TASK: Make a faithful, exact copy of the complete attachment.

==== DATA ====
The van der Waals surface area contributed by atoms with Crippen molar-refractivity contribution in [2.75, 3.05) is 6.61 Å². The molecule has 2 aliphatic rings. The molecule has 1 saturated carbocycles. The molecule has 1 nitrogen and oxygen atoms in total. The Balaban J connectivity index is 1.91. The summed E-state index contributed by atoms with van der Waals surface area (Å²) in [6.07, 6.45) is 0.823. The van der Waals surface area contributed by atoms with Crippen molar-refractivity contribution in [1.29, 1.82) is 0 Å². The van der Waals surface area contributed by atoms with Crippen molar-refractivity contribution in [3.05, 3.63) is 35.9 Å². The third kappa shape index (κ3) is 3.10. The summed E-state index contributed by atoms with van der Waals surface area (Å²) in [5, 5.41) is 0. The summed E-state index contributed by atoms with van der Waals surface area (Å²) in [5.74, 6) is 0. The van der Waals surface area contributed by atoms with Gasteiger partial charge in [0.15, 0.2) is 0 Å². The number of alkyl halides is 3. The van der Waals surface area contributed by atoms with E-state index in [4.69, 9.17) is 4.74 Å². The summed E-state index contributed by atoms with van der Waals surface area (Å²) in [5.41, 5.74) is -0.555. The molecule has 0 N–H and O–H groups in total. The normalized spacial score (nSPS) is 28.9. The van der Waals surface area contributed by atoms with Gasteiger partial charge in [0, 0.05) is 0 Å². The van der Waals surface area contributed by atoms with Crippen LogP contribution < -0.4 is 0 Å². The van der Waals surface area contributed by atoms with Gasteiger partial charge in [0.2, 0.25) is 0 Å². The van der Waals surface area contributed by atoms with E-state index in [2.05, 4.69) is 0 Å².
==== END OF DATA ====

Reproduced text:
The van der Waals surface area contributed by atoms with Crippen molar-refractivity contribution in [2.75, 3.05) is 6.61 Å². The molecule has 2 aliphatic rings. The molecule has 1 saturated carbocycles. The molecule has 1 nitrogen and oxygen atoms in total. The Balaban J connectivity index is 1.91. The summed E-state index contributed by atoms with van der Waals surface area (Å²) in [6.07, 6.45) is 0.823. The van der Waals surface area contributed by atoms with Crippen molar-refractivity contribution in [1.29, 1.82) is 0 Å². The van der Waals surface area contributed by atoms with Crippen molar-refractivity contribution in [3.05, 3.63) is 35.9 Å². The third kappa shape index (κ3) is 3.10. The summed E-state index contributed by atoms with van der Waals surface area (Å²) in [5, 5.41) is 0. The summed E-state index contributed by atoms with van der Waals surface area (Å²) in [5.74, 6) is 0. The van der Waals surface area contributed by atoms with Gasteiger partial charge in [0.15, 0.2) is 0 Å². The number of alkyl halides is 3. The van der Waals surface area contributed by atoms with E-state index in [4.69, 9.17) is 4.74 Å². The summed E-state index contributed by atoms with van der Waals surface area (Å²) in [5.41, 5.74) is -0.555. The molecule has 0 N–H and O–H groups in total. The normalized spacial score (nSPS) is 28.9. The van der Waals surface area contributed by atoms with Gasteiger partial charge in [0, 0.05) is 0 Å². The van der Waals surface area contributed by atoms with Crippen LogP contribution < -0.4 is 0 Å². The van der Waals surface area contributed by atoms with Gasteiger partial charge in [0.2, 0.25) is 0 Å². The van der Waals surface area contributed by atoms with E-state index in [2.05, 4.69) is 0 Å².